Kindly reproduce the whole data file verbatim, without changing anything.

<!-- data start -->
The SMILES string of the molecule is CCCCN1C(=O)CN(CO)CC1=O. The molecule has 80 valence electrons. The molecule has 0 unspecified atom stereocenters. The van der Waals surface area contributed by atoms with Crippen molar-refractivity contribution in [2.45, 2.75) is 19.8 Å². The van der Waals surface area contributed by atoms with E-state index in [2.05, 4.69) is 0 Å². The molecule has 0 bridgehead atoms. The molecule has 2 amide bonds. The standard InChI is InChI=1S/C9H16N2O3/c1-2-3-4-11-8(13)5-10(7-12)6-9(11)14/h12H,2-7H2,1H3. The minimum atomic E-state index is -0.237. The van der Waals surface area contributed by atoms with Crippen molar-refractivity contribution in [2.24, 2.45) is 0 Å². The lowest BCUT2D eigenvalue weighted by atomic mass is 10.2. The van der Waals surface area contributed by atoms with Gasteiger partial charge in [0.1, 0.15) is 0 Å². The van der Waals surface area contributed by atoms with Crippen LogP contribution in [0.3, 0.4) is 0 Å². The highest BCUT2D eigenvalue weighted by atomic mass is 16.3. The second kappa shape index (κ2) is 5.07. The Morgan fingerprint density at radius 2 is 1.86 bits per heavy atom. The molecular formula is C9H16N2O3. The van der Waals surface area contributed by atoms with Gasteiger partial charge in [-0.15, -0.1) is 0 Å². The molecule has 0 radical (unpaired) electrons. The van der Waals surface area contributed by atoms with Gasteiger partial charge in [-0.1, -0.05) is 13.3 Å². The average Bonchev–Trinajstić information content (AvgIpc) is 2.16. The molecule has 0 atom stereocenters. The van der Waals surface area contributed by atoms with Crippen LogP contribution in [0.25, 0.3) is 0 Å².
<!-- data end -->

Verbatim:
The SMILES string of the molecule is CCCCN1C(=O)CN(CO)CC1=O. The molecule has 80 valence electrons. The molecule has 0 unspecified atom stereocenters. The van der Waals surface area contributed by atoms with Crippen molar-refractivity contribution in [2.45, 2.75) is 19.8 Å². The van der Waals surface area contributed by atoms with E-state index in [2.05, 4.69) is 0 Å². The molecule has 0 bridgehead atoms. The molecule has 2 amide bonds. The standard InChI is InChI=1S/C9H16N2O3/c1-2-3-4-11-8(13)5-10(7-12)6-9(11)14/h12H,2-7H2,1H3. The minimum atomic E-state index is -0.237. The van der Waals surface area contributed by atoms with Crippen molar-refractivity contribution in [2.24, 2.45) is 0 Å². The lowest BCUT2D eigenvalue weighted by atomic mass is 10.2. The van der Waals surface area contributed by atoms with Gasteiger partial charge in [0.1, 0.15) is 0 Å². The van der Waals surface area contributed by atoms with Crippen LogP contribution in [0.3, 0.4) is 0 Å². The highest BCUT2D eigenvalue weighted by atomic mass is 16.3. The second kappa shape index (κ2) is 5.07. The Morgan fingerprint density at radius 2 is 1.86 bits per heavy atom. The molecular formula is C9H16N2O3. The van der Waals surface area contributed by atoms with Gasteiger partial charge in [-0.15, -0.1) is 0 Å². The molecule has 0 radical (unpaired) electrons. The van der Waals surface area contributed by atoms with Gasteiger partial charge in [-0.1, -0.05) is 13.3 Å². The average Bonchev–Trinajstić information content (AvgIpc) is 2.16. The molecule has 0 atom stereocenters. The van der Waals surface area contributed by atoms with Crippen LogP contribution in [0.25, 0.3) is 0 Å².